Having remained with the Royal Shakespeare Company, in 2008 Stewart played King Claudius in Hamlet in the West End and won a second Olivier Award. In 1993, TV Guide named Stewart the Best Dramatic Television Actor of the 1980s, he received a star on the Hollywood Walk of Fame on 16 December 1996. In 2010, Stewart was knighted by Queen Elizabeth II for services to drama. Patrick Stewart was born on 13 July 1940 in Mirfield, in the West Riding of Yorkshire, England, to Gladys, a weaver and textile worker, Alfred Stewart, a regimental sergeant major in the British Army, he has two older brothers and Trevor. His parents did not give him a middle name, but he used the middle name "Hewes" professionally for a while in the 1980s. Stewart grew up in a poor household with domestic violence from his father, an experience which influenced his political and ideological beliefs, he spent much of his childhood in Jarrow. Stewart's father served with the King's Own Yorkshire Light Infantry and was regimental sergeant major of the 2nd Battalion, Parachute Regiment during the Second World War, having worked as a general labourer and as a postman.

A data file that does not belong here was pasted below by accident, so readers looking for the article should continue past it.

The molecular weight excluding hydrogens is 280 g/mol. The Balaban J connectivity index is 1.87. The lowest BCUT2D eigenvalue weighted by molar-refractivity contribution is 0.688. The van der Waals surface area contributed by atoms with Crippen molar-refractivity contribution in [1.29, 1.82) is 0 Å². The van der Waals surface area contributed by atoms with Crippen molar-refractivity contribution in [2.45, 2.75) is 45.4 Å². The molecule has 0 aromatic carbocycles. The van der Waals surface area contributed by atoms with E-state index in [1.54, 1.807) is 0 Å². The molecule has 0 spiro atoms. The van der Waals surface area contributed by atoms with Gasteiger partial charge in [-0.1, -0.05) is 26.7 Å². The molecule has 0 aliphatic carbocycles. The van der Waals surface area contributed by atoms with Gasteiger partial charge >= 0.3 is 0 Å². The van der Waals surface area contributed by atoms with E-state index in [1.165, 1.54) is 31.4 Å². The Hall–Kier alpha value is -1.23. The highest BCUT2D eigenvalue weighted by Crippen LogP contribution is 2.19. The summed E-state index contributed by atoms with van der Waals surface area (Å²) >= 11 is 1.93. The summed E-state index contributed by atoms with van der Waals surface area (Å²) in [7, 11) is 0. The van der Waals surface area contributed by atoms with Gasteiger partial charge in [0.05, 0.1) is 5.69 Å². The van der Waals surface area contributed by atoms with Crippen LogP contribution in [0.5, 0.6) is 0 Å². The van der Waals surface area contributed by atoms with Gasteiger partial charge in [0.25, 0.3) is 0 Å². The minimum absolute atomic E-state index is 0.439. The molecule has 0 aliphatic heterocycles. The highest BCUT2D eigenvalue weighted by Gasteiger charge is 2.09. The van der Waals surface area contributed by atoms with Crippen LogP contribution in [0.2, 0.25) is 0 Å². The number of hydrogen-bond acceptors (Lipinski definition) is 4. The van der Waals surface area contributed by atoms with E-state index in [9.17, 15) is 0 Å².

As a result of his wartime experience during the Dunkirk evacuation, his father suffered from what was known as combat fatigue. In a 2008 interview, Stewart said, "My father was a potent individual, a powerful man, who got what he wanted, it was said. It was many years before I realised how my father inserted himself into my work. I've grown a moustache for Macbeth. My father didn't have one, but when I looked in the mirror just before I went on stage I saw my father's face staring straight back at me."Stewart attended Crowlees Church of England Junior and Infants School. He attributes his acting career to his English teacher, Cecil Dormand, who "put a copy of Shakespeare in my hand said,'Now get up on your feet and perform." In 1951, aged 11, having failed the eleven-plus examination, he entered Mirfield Secondary Modern School, where he continued to study drama. Around the same time he met the actor Brian Blessed at a Mytholmroyd drama course, the two have been friends since. At the age of 15, Stewart increased his participation in local theatre.